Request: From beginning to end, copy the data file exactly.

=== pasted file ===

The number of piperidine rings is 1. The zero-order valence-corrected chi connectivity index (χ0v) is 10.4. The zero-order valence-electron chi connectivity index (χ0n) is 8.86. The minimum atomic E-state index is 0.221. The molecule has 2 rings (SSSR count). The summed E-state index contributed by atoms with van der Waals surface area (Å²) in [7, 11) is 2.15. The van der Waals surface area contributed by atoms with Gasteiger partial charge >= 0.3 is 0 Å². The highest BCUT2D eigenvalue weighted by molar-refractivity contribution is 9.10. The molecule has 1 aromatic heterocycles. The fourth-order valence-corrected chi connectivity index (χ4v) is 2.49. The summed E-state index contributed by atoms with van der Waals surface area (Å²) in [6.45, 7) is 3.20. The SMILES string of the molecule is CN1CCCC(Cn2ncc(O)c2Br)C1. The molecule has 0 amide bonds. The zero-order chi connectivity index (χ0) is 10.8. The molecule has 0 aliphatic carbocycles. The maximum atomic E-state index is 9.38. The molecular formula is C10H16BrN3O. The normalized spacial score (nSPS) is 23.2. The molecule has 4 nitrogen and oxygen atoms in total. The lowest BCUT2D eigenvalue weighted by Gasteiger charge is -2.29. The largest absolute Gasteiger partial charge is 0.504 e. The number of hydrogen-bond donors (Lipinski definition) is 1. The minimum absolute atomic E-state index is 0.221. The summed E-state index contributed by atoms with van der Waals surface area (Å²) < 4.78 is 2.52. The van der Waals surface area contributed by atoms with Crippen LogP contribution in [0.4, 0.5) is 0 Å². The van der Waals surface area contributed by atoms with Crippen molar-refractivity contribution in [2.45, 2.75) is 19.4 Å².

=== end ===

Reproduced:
The number of piperidine rings is 1. The zero-order valence-corrected chi connectivity index (χ0v) is 10.4. The zero-order valence-electron chi connectivity index (χ0n) is 8.86. The minimum atomic E-state index is 0.221. The molecule has 2 rings (SSSR count). The summed E-state index contributed by atoms with van der Waals surface area (Å²) in [7, 11) is 2.15. The van der Waals surface area contributed by atoms with Gasteiger partial charge >= 0.3 is 0 Å². The highest BCUT2D eigenvalue weighted by molar-refractivity contribution is 9.10. The molecule has 1 aromatic heterocycles. The fourth-order valence-corrected chi connectivity index (χ4v) is 2.49. The summed E-state index contributed by atoms with van der Waals surface area (Å²) in [6.45, 7) is 3.20. The SMILES string of the molecule is CN1CCCC(Cn2ncc(O)c2Br)C1. The molecule has 0 amide bonds. The zero-order chi connectivity index (χ0) is 10.8. The molecule has 0 aliphatic carbocycles. The maximum atomic E-state index is 9.38. The molecular formula is C10H16BrN3O. The normalized spacial score (nSPS) is 23.2. The molecule has 4 nitrogen and oxygen atoms in total. The lowest BCUT2D eigenvalue weighted by Gasteiger charge is -2.29. The largest absolute Gasteiger partial charge is 0.504 e. The number of hydrogen-bond donors (Lipinski definition) is 1. The minimum absolute atomic E-state index is 0.221. The summed E-state index contributed by atoms with van der Waals surface area (Å²) < 4.78 is 2.52. The van der Waals surface area contributed by atoms with Crippen LogP contribution in [0.4, 0.5) is 0 Å². The van der Waals surface area contributed by atoms with Crippen molar-refractivity contribution in [2.45, 2.75) is 19.4 Å².